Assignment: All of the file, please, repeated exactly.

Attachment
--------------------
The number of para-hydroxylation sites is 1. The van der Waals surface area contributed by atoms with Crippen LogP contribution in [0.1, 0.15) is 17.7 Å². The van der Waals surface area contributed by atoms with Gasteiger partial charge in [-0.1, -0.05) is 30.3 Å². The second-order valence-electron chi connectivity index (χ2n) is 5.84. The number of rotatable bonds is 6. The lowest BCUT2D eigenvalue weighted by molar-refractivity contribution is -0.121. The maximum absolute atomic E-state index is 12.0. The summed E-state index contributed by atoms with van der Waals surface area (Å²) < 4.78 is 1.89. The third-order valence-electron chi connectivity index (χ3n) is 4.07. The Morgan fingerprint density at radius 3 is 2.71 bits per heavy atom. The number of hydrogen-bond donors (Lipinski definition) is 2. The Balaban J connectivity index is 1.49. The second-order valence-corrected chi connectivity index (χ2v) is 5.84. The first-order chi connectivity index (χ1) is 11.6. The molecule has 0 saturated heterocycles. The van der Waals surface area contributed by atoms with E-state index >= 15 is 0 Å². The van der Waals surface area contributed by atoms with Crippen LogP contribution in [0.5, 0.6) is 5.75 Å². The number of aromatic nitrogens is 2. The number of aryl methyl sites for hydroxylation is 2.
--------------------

The number of para-hydroxylation sites is 1. The van der Waals surface area contributed by atoms with Crippen LogP contribution in [0.1, 0.15) is 17.7 Å². The van der Waals surface area contributed by atoms with Gasteiger partial charge in [-0.1, -0.05) is 30.3 Å². The second-order valence-electron chi connectivity index (χ2n) is 5.84. The number of rotatable bonds is 6. The lowest BCUT2D eigenvalue weighted by molar-refractivity contribution is -0.121. The maximum absolute atomic E-state index is 12.0. The summed E-state index contributed by atoms with van der Waals surface area (Å²) < 4.78 is 1.89. The third-order valence-electron chi connectivity index (χ3n) is 4.07. The Morgan fingerprint density at radius 3 is 2.71 bits per heavy atom. The number of hydrogen-bond donors (Lipinski definition) is 2. The Balaban J connectivity index is 1.49. The second-order valence-corrected chi connectivity index (χ2v) is 5.84. The first-order chi connectivity index (χ1) is 11.6. The molecule has 0 saturated heterocycles. The van der Waals surface area contributed by atoms with E-state index >= 15 is 0 Å². The van der Waals surface area contributed by atoms with Crippen LogP contribution in [0.5, 0.6) is 5.75 Å². The number of aromatic nitrogens is 2. The number of aryl methyl sites for hydroxylation is 2.